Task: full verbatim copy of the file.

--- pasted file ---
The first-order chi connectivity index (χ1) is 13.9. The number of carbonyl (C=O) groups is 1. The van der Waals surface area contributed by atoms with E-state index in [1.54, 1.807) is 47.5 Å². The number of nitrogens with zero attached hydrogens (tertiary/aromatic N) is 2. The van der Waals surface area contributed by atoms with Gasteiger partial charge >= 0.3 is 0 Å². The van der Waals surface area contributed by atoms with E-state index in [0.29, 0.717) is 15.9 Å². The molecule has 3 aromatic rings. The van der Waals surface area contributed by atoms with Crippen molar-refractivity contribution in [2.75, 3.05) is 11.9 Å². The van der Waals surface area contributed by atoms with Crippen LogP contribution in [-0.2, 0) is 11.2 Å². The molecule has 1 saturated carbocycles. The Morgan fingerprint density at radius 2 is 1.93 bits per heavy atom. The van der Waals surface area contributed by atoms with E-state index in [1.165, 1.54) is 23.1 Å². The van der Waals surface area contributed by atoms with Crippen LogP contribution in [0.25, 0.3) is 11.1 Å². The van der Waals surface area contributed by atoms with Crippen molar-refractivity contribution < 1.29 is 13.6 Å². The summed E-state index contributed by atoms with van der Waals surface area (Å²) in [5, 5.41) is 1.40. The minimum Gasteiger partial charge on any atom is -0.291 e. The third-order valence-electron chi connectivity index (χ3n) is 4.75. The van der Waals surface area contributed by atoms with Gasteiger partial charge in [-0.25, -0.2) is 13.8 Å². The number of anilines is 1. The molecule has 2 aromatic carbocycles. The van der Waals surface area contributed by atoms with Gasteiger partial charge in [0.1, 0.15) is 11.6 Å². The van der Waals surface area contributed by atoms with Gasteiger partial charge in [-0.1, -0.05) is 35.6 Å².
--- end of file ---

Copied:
The first-order chi connectivity index (χ1) is 13.9. The number of carbonyl (C=O) groups is 1. The van der Waals surface area contributed by atoms with E-state index in [1.54, 1.807) is 47.5 Å². The number of nitrogens with zero attached hydrogens (tertiary/aromatic N) is 2. The van der Waals surface area contributed by atoms with Gasteiger partial charge >= 0.3 is 0 Å². The van der Waals surface area contributed by atoms with E-state index in [0.29, 0.717) is 15.9 Å². The molecule has 3 aromatic rings. The van der Waals surface area contributed by atoms with Crippen molar-refractivity contribution in [2.75, 3.05) is 11.9 Å². The van der Waals surface area contributed by atoms with Crippen LogP contribution in [-0.2, 0) is 11.2 Å². The molecule has 1 saturated carbocycles. The Morgan fingerprint density at radius 2 is 1.93 bits per heavy atom. The van der Waals surface area contributed by atoms with E-state index in [1.165, 1.54) is 23.1 Å². The van der Waals surface area contributed by atoms with Crippen LogP contribution in [0.25, 0.3) is 11.1 Å². The van der Waals surface area contributed by atoms with Crippen molar-refractivity contribution < 1.29 is 13.6 Å². The summed E-state index contributed by atoms with van der Waals surface area (Å²) in [5, 5.41) is 1.40. The minimum Gasteiger partial charge on any atom is -0.291 e. The third-order valence-electron chi connectivity index (χ3n) is 4.75. The van der Waals surface area contributed by atoms with Gasteiger partial charge in [-0.25, -0.2) is 13.8 Å². The number of anilines is 1. The molecule has 2 aromatic carbocycles. The van der Waals surface area contributed by atoms with Gasteiger partial charge in [0.1, 0.15) is 11.6 Å². The van der Waals surface area contributed by atoms with Gasteiger partial charge in [-0.1, -0.05) is 35.6 Å².